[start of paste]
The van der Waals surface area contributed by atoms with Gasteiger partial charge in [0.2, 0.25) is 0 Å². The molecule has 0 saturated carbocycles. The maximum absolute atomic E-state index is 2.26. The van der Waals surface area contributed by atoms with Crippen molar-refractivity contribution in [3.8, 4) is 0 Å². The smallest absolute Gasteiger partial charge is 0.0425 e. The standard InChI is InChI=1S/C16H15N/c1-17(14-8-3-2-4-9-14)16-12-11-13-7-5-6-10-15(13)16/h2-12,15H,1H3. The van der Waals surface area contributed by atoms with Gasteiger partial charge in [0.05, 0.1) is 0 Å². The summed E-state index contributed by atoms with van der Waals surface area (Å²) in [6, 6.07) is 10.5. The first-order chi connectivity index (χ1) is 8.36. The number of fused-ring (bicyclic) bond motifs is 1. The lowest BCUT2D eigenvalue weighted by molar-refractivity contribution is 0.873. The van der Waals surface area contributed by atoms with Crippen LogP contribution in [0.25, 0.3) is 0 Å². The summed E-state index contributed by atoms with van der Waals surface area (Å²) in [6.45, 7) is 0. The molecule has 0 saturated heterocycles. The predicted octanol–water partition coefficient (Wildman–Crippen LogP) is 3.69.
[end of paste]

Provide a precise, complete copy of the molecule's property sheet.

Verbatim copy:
The van der Waals surface area contributed by atoms with Gasteiger partial charge in [0.2, 0.25) is 0 Å². The molecule has 0 saturated carbocycles. The maximum absolute atomic E-state index is 2.26. The van der Waals surface area contributed by atoms with Crippen molar-refractivity contribution in [3.8, 4) is 0 Å². The smallest absolute Gasteiger partial charge is 0.0425 e. The standard InChI is InChI=1S/C16H15N/c1-17(14-8-3-2-4-9-14)16-12-11-13-7-5-6-10-15(13)16/h2-12,15H,1H3. The van der Waals surface area contributed by atoms with Gasteiger partial charge in [0.05, 0.1) is 0 Å². The summed E-state index contributed by atoms with van der Waals surface area (Å²) in [6, 6.07) is 10.5. The first-order chi connectivity index (χ1) is 8.36. The number of fused-ring (bicyclic) bond motifs is 1. The lowest BCUT2D eigenvalue weighted by molar-refractivity contribution is 0.873. The van der Waals surface area contributed by atoms with Crippen LogP contribution in [0.25, 0.3) is 0 Å². The summed E-state index contributed by atoms with van der Waals surface area (Å²) in [6.45, 7) is 0. The molecule has 0 saturated heterocycles. The predicted octanol–water partition coefficient (Wildman–Crippen LogP) is 3.69.